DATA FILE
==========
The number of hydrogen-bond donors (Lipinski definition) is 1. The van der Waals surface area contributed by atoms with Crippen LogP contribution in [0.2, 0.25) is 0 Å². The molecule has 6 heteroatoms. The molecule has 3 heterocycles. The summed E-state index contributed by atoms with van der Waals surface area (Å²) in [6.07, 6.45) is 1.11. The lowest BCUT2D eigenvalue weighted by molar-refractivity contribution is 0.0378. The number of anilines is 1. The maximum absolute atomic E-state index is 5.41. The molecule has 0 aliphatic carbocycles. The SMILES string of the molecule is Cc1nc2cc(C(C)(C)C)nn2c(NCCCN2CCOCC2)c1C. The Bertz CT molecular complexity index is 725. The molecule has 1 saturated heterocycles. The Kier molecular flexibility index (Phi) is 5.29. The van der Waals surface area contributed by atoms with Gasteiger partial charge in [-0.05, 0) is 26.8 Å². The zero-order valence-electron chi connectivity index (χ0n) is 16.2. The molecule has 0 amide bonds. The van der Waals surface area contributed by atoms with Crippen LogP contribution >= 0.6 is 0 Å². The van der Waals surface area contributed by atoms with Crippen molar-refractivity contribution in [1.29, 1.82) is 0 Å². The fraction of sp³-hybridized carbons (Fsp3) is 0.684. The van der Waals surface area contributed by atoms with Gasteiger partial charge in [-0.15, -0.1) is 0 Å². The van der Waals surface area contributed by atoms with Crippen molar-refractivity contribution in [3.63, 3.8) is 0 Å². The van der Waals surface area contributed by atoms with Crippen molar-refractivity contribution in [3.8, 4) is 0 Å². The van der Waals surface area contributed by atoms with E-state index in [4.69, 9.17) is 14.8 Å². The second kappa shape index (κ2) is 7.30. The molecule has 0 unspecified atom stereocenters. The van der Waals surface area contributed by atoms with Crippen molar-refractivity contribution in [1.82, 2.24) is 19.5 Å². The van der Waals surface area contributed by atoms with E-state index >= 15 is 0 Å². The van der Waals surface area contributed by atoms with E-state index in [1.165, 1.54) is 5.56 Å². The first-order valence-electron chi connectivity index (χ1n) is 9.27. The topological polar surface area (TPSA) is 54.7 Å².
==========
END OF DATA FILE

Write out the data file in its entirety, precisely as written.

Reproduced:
The number of hydrogen-bond donors (Lipinski definition) is 1. The van der Waals surface area contributed by atoms with Crippen LogP contribution in [0.2, 0.25) is 0 Å². The molecule has 6 heteroatoms. The molecule has 3 heterocycles. The summed E-state index contributed by atoms with van der Waals surface area (Å²) in [6.07, 6.45) is 1.11. The lowest BCUT2D eigenvalue weighted by molar-refractivity contribution is 0.0378. The number of anilines is 1. The maximum absolute atomic E-state index is 5.41. The molecule has 0 aliphatic carbocycles. The SMILES string of the molecule is Cc1nc2cc(C(C)(C)C)nn2c(NCCCN2CCOCC2)c1C. The Bertz CT molecular complexity index is 725. The molecule has 1 saturated heterocycles. The Kier molecular flexibility index (Phi) is 5.29. The van der Waals surface area contributed by atoms with Gasteiger partial charge in [-0.05, 0) is 26.8 Å². The zero-order valence-electron chi connectivity index (χ0n) is 16.2. The molecule has 0 amide bonds. The van der Waals surface area contributed by atoms with Crippen LogP contribution >= 0.6 is 0 Å². The van der Waals surface area contributed by atoms with Crippen molar-refractivity contribution in [1.29, 1.82) is 0 Å². The fraction of sp³-hybridized carbons (Fsp3) is 0.684. The van der Waals surface area contributed by atoms with Gasteiger partial charge in [-0.15, -0.1) is 0 Å². The van der Waals surface area contributed by atoms with Crippen molar-refractivity contribution in [3.63, 3.8) is 0 Å². The van der Waals surface area contributed by atoms with Crippen molar-refractivity contribution in [3.8, 4) is 0 Å². The van der Waals surface area contributed by atoms with E-state index in [4.69, 9.17) is 14.8 Å². The second kappa shape index (κ2) is 7.30. The molecule has 0 unspecified atom stereocenters. The van der Waals surface area contributed by atoms with Crippen molar-refractivity contribution in [1.82, 2.24) is 19.5 Å². The van der Waals surface area contributed by atoms with E-state index >= 15 is 0 Å². The van der Waals surface area contributed by atoms with E-state index in [1.165, 1.54) is 5.56 Å². The first-order valence-electron chi connectivity index (χ1n) is 9.27. The topological polar surface area (TPSA) is 54.7 Å².